Throughout the weekend, one of the prominent stories in the Presidential campaign was the possibility of a coalition between the moderate Hassan Rouhani and the reformist Mohammad Reza Aref. That coalition, with one man withdrawing in favour of the other for Friday’s first-round vote, would significantly improve the prospect of Rouhani or Aref reaching the final ballot on 21 June.
On Sunday, both Aref’s campaign manager and leading reformist Ali Shakouri Rad indicated that a decision might be made today. However, we still awaited the catalyst for the coalition — an endorsement by former Presidents Mohammad Khatami and Hashemi Rafsanjani.
Then, on Sunday night, a new development pointing to the fear of some within the regime of a coalition and specifically of Rouhani’s campaign, which surged on Friday with a large rally in Tehran.
Both Fars, close to the Revolutionary Guards, and Mehr reported that the Guardian Council will meet on Monday to re-consider Rouhani’s candidacy. Having prevented Rouhani’s mentor Rafsanjani from entering the contest, the Council could now act to stem the new, unexpected threat.
The basis for the disqualification, both outlets indicated, would be support for Rouhani from “leaders of sedition and lawlessness”.
Will the Guardian Council, which allowed Rouhani’s candidacy as a consolation for its disqualification of Rafsanjani, be so bold — or rash — with a further ban? If so, what does this say about the “legitimacy” that the regime wants to claim for this election after the disputed Presidential outcome in 2009?
If Rouhani is barred, what will be the outcome? Will his threat have been neutered, or will voters flock to Aref in a de facto coalition, elevating the reformist as a challenger? Will there be a reaction on the streets, given the relatively muted response to Rafsanjani’s disqualification?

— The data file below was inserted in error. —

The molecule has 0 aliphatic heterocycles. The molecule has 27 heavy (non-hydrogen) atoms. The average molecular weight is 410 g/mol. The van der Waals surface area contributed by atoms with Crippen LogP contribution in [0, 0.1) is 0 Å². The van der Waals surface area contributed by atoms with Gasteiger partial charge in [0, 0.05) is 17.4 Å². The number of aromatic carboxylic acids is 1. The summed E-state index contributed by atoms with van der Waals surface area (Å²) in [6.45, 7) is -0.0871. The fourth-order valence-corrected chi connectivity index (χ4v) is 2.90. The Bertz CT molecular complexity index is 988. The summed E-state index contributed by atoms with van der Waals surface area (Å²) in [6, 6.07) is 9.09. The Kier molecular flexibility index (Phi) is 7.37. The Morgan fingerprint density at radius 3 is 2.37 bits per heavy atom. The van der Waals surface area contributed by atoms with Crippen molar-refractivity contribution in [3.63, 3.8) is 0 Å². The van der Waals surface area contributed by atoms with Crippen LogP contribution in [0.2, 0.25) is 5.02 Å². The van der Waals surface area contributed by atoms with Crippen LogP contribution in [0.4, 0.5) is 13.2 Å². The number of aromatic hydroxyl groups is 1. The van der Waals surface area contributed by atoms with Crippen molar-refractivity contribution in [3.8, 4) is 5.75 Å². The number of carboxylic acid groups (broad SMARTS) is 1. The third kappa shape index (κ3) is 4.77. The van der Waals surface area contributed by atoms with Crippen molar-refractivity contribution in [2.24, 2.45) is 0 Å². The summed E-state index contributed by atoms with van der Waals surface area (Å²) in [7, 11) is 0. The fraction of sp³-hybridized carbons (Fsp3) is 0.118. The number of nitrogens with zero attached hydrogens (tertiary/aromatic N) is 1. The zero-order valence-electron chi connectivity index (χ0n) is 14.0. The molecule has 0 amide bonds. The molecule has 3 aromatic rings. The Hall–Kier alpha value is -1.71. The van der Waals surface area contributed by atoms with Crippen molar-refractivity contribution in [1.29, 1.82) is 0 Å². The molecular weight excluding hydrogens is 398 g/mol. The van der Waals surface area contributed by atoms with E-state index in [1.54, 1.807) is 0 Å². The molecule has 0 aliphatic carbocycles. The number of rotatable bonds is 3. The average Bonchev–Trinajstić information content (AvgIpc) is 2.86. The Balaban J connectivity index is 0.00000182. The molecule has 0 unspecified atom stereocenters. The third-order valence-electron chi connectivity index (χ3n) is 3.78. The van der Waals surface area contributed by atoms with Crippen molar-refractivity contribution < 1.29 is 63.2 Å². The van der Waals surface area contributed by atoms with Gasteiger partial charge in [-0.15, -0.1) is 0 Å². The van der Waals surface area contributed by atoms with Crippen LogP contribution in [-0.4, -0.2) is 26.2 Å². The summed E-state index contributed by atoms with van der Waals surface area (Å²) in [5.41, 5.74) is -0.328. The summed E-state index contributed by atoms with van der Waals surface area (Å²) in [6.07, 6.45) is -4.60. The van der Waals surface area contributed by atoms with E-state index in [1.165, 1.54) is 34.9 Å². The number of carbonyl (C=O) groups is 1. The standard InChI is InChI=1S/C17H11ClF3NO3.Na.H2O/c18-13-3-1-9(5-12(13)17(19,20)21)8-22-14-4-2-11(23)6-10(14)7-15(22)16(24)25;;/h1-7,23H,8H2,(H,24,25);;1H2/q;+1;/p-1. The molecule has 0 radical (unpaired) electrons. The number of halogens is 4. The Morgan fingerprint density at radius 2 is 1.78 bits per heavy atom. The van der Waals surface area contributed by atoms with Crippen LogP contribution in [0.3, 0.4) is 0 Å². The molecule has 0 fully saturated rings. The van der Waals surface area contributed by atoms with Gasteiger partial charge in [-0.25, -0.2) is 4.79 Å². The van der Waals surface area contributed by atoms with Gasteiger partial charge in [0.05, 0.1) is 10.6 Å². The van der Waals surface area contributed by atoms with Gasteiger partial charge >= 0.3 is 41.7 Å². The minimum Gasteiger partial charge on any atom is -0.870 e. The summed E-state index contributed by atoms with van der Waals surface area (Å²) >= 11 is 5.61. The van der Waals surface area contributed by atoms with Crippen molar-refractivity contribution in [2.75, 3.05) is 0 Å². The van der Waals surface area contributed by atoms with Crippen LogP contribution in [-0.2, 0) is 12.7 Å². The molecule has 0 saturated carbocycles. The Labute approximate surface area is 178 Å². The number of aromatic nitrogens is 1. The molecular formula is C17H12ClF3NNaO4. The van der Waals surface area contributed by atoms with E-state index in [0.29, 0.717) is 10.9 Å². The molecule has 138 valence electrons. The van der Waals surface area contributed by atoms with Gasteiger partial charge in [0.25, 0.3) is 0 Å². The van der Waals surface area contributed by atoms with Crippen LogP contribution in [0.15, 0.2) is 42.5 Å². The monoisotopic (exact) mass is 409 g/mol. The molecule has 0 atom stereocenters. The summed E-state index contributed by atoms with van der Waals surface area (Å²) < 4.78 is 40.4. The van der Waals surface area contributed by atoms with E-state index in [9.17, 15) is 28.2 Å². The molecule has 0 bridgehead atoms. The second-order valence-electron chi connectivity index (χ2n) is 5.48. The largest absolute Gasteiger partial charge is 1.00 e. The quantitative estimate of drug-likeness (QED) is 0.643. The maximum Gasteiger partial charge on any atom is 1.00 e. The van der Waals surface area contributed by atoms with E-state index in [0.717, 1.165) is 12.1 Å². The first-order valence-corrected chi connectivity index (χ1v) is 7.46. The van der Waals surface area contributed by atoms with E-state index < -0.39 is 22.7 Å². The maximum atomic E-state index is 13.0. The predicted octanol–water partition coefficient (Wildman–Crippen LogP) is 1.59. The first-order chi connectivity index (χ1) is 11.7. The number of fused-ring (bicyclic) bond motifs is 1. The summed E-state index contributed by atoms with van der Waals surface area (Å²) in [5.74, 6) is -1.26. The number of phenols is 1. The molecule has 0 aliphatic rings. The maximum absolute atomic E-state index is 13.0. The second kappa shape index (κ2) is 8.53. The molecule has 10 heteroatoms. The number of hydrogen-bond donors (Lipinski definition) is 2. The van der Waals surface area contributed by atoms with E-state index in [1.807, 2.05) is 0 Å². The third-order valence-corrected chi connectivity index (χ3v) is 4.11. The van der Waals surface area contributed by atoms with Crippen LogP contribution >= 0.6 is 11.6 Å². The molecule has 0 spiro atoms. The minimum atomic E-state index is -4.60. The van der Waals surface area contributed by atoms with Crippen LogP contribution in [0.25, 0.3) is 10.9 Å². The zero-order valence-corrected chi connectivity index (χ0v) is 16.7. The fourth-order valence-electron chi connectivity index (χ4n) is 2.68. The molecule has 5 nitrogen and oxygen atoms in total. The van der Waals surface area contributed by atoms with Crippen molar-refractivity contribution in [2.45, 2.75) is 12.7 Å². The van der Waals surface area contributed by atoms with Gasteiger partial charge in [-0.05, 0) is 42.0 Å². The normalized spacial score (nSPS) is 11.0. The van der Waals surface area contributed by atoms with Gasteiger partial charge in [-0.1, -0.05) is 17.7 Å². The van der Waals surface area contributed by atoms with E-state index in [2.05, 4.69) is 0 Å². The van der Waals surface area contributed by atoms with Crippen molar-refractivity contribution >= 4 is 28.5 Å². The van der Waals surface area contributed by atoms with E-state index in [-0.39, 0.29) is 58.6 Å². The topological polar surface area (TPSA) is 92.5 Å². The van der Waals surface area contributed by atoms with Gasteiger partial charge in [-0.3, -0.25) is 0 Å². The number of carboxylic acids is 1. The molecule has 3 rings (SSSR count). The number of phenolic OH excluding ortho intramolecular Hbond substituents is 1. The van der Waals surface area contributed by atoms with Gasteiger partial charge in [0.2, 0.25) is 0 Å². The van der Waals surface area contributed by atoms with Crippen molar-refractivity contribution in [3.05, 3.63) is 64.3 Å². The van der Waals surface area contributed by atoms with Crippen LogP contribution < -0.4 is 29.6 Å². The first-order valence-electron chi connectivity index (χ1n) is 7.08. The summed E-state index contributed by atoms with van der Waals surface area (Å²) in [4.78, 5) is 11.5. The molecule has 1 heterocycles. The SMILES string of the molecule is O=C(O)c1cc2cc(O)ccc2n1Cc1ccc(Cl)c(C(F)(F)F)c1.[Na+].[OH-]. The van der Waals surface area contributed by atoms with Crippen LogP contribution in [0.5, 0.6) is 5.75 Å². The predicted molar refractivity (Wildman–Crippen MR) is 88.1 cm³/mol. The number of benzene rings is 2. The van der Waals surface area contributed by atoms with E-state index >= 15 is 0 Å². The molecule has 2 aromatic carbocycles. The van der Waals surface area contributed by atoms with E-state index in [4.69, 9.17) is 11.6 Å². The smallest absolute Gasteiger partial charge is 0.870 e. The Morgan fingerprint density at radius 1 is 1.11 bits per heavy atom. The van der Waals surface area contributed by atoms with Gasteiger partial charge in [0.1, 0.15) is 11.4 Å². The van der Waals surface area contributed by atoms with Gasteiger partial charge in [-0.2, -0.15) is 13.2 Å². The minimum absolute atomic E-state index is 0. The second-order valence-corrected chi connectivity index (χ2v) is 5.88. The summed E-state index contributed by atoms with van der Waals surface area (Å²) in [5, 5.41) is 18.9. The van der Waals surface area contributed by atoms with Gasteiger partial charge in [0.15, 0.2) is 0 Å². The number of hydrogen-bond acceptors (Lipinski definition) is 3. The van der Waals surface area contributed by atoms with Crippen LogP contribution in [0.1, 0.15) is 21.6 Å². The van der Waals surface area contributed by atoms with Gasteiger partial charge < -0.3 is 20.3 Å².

Hits And Misses From Western Press On Presidential Election
EA’s Scott Lucas notes: A mixed set of summaries from Western outlets on the Presidential election on Monday…
Reuters offers a useful if unsurprising overview, “Iran Election Hopefuls Have No Quick Fix for Economy”.
More interesting are divergent perceptions of the nuclear issue. Parallelling EA’s analysis of the problems for the Supreme Leader, Scott Peterson of the Christian Science Monitor summarised the clashes in the final Presidential debate:
“Conservative presidential candidates clashed over inept and “fruitless” diplomacy one week before Iranians go to the polls.”
Peterson noted the fierce denunciations traded between the Supreme Leader’s senior advisor, Ali Akbar Velayati, and lead nuclear negotiator Saeed Jalili:
“The two men with perhaps the most influence to carry out those directives – both of them presidential candidates – publicly revealed wide disagreement.”
All of this seems to have gone unnoticed by The New York Times, however. It proclaims, “In Iran Race, All 8 Candidates Toe Hard Line on Nuclear Might”.
Dr. Rezaei’s Classroom
Independent candidate Mohsen Rezaei has produced this graphic to illustrate good and bad things in Iran.
Depicted as a chalkboard, the right hand side shows a list of “good things” — including a strong economy, employment, freedom and welfare. The list on the left shows “bad things” — like unemployment, poverty, housing problems and inflation.
Aref To Visit Khorramabad, Shiraz and Tehran Today
Amid rumors that moderate candidate Hassan Rouhani’s candidacy may be reexamined by the Guardian Council, Reformist candidate Mohammad-Reza Aref is set to visit Kerman, Khorramabad and Shiraz today, winding up in Tehran for a rally at 8 p.m. local time, his campaign team has tweeted.
— MohammadRezaAref (@MohamadRezaAref) June 10, 2013
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